My preferred developers are high dilution pyrogallol and pyrocatechin formulations. They’re economical and give fantastic results. But which one really depends on the subject and the camera format. For years, my go-to was Gordon Hutching’s PMK; I was shooting 4×5 and 8×10 sheet film and tray developing with constant agitation. This method gave me great results. But recently I’ve been shooting much more 120; with the smaller gauge, the need for higher acutance and experimentation with high value placement has opened a new avenue to semi-stand development. But in PMK you risk uneven development with semi-stand. This was part of the motivation to move to Sandy King’s Pyrocat-HD, which has become my new go-to while I learn it’s capabilities. I’ve been moving more and more to higher dilution/longer development times, so I’ll use up to 1:1:300 with 60min semi-stand development. This has given me great results, but I’m still refining, testing and experimenting with this combination.

What’s your all time favorite Film/Film developer combo?

Again, for years my favourite combination for landscapes was Kodak T-Max400 rated at ISO200 with PMK. Recently, I’ve been more focused on documentary style photography and for this my new favourite is Ilford Delta-3200 rated at ISO800 with Pyrocat-HD. Interestingly, during this new phase I learned the hard way that Ilford Delta films don’t intensify very well with sub-proportional intensifiers. I like the flexibility that sub-proportional intensifiers provide when shooting very low light, so I may go back to T-Max400 yet… I need to do some more testing!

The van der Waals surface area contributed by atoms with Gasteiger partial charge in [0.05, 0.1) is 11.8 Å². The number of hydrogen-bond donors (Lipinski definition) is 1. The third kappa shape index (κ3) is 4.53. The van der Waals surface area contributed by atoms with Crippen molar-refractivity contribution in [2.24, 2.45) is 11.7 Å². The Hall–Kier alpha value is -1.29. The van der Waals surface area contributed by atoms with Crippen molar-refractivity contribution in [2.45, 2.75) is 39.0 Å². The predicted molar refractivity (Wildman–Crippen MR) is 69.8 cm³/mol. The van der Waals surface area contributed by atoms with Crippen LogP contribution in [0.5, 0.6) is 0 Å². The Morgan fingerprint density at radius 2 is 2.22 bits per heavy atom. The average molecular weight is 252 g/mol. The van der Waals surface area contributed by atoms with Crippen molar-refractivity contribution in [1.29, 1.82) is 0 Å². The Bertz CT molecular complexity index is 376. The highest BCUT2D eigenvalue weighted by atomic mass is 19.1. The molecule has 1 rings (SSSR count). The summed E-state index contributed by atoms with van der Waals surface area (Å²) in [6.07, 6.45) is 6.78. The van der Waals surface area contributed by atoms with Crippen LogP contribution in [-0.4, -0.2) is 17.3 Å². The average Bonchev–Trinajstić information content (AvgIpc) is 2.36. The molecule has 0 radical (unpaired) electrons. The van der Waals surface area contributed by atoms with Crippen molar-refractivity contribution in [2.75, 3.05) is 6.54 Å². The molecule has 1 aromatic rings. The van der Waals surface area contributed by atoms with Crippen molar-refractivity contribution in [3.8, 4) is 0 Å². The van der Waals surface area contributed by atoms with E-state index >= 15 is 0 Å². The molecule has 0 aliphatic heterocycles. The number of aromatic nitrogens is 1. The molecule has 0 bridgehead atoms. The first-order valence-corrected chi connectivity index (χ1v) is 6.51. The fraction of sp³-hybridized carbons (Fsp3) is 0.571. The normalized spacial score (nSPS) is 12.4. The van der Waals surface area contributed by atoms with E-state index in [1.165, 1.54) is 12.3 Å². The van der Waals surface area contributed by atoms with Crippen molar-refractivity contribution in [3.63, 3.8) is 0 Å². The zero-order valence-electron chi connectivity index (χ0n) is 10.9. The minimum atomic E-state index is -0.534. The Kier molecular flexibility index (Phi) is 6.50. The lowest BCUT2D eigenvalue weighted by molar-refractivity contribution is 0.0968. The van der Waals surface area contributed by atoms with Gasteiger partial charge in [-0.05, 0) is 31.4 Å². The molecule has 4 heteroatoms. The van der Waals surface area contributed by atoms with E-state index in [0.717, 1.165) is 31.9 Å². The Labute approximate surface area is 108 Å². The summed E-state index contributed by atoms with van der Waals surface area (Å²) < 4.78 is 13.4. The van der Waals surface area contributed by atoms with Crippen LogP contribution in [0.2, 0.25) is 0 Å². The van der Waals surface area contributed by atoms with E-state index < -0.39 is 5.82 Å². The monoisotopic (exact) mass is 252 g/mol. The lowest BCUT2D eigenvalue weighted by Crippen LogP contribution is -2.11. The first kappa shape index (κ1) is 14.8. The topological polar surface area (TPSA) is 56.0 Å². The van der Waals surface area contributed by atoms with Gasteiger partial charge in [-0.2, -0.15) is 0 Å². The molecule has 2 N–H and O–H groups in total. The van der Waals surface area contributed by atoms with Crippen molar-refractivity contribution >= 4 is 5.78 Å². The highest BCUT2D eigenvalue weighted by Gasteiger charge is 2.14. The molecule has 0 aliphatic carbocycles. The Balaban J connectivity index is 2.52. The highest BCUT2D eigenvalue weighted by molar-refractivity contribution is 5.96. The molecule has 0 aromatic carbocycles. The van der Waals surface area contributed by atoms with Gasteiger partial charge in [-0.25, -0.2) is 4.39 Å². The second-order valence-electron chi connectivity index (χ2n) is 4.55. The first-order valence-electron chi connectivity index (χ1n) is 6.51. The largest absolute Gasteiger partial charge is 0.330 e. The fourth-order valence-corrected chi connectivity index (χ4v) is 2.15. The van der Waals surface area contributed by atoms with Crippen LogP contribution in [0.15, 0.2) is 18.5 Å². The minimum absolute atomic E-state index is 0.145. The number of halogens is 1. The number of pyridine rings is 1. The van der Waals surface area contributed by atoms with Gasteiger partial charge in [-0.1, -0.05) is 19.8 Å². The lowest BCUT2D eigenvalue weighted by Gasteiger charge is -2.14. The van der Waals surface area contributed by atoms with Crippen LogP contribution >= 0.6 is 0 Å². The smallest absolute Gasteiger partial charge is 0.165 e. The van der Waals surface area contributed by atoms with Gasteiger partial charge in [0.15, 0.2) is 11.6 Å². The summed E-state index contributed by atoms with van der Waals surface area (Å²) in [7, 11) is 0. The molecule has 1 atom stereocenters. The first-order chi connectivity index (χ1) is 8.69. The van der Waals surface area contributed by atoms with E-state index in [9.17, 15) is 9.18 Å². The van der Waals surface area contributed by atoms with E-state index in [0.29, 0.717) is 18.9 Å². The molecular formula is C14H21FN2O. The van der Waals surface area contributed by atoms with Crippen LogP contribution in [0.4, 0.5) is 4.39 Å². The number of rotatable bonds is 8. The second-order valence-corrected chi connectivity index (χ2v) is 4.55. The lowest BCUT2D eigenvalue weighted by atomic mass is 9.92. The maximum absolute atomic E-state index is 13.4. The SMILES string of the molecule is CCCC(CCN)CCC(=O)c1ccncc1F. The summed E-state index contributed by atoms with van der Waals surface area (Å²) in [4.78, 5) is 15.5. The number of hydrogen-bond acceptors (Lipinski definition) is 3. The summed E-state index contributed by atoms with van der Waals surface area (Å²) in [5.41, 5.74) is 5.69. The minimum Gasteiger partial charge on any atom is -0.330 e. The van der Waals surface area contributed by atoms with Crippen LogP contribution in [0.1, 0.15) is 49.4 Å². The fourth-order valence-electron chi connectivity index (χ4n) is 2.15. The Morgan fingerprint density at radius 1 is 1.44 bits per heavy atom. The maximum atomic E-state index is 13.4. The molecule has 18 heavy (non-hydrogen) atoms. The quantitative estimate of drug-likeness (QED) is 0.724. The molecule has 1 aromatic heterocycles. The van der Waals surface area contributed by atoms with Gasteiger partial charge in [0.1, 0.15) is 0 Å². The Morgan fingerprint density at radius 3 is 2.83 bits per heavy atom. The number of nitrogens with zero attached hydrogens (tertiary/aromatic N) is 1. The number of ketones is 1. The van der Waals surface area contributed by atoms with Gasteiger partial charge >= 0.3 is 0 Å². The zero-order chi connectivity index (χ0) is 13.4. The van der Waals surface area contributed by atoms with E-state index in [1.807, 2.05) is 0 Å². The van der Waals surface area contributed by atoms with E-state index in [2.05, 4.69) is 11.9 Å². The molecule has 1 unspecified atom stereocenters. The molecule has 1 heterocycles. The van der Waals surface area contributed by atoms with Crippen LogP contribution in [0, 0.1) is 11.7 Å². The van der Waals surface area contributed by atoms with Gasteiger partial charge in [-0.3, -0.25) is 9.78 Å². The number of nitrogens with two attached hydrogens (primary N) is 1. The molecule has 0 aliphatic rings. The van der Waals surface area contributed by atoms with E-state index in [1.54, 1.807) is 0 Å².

What result/look does this give?

Pyrogallol and pyrocatechin are both staining developers, so in both cases, you can achieve two things… Superb acutance that really give a three dimensional quality to the prints and a beautiful staining action that masks grain and adds density. The stain itself diffuses into the space between silver grains; the makes clouds and fog silky smooth, smoothing out areas that might otherwise show more grain.

Have you or are you into any alternative processes, such as cyanotype?